“There is no safe level of lead for human consumption,” said bill sponsor and state Assemblyman Anthony Rendon, a Los Angeles-area Democrat. READ MORE HERE



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This is from The Blaze.

This is what every moral parent should do take their children out

of Kalifornia public schools.

In my option this ruling will lead to rapes in the showers or in

the locker-room.

A Republican state lawmaker in California says he will pull his kids out of public school because of a new law allowing students confused about their “gender identity” to use whichever restroom or locker room they choose.

Assemblyman Tim Donnelly, published a column on conservative website World Net Daily (WND)explaining the decision on Thursday.

“My 13- and 16-year-old boys were horrified at the idea of sharing a bathroom and locker room with a member of the opposite sex, after having discussed AB 1266 with them,” wrote Donnelly.

My boys who went back to the public school after many years away, will not be returning,” he added.

On Monday, Democratic California Gov. Jerry Brown signed A.B. 1266 into law, affording students confused about their “gender identity” a host of new rights, including the ability to use either a boys or girls restroom and either locker room.

Carlos Alcala, the spokesman for the bill’s author, told parents like Donnelly that “being uncomfortable does not justify discrimination,” in an interview with TheBlaze Monday.

In his WND column, Donnelly also blasted A.B. 1266 as a “recipe for disaster” and said K-12 students are not mature enough to deal with its ramifications.

“This will take the normal hormonal battles raging inside every teenager and pour gasoline onto those simmering coals,” Donnelly wrote.

(H/T: CBS Sacramento)

A Texan Takes Manhattan

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This is from The Weekly Standard.

Governor Rick Perry(R.Tx.) is showing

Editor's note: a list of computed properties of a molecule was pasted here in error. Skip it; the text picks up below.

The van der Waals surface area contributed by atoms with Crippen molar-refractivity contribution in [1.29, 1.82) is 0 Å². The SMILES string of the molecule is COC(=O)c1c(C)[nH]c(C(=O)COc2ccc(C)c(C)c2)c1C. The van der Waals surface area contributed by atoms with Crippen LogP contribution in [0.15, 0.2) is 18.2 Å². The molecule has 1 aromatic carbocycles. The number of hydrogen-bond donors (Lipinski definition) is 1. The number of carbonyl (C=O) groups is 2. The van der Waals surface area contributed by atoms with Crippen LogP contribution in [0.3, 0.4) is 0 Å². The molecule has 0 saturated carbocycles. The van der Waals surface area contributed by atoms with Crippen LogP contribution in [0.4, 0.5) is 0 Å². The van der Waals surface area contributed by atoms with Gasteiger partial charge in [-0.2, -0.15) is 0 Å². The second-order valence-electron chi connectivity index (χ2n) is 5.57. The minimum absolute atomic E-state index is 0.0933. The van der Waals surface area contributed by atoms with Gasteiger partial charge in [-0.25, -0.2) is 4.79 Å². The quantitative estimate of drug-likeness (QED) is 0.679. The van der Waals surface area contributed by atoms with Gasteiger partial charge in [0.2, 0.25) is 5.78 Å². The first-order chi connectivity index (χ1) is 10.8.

companies Texas is business friendly.

Companies can operate with very  limited

taxes and government intrusion in business.

With Gov. Rick Perry in New York.

New York City
“Look up the definition of poaching,” Rick Perry told his press secretary Josh Havens. Perry was annoyed at being accused, in headlines and news stories and by Democratic governors, of trying to “poach” companies from blue states and carry them off to Texas, where he is governor.

Someday, all of this will be in Dallas: the governor in Midtown, June 18SOMEDAY, ALL OF THIS WILL BE IN DALLAS: THE GOVERNOR IN MIDTOWN, JUNE 18AP / MARY ALTAFFER

Perry didn’t think the word applies to his forays—to California in February, Illinois in April, and last week to New York and Connecticut. Sure, he wants to lure companies to Texas, bringing thousands of jobs with them. But “poach”? Nope, not that. It sounds sneaky, illicit, or, at best, would still be hostile conduct by one governor toward the state of another.

Havens tapped into an online dictionary and read the definition to Perry: “to take fish or game illegally.”

“Or jobs,” Perry said.

He felt vindicated. His high-visibility raids are unprecedented for a governor, but they’re clearly not against the law. Perry likes football analogies. He told Steve Forbes, the publisher of the eponymous business magazine, his efforts are “straight up, off right tackle.” He’s compared them to a hypothetical recruiting trip by Texas A&M coach Kevin Sumlin. “He flies in by helicopter to a small town to recruit a high school football star. He doesn’t quietly come in under the veil of darkness.”

Following the session with Forbes last week, Perry hurried across Manhattan to meet with Donald Trump. You’re trying to “grab all our people,” Trump teased. “Just giving them opportunity,” Perry replied.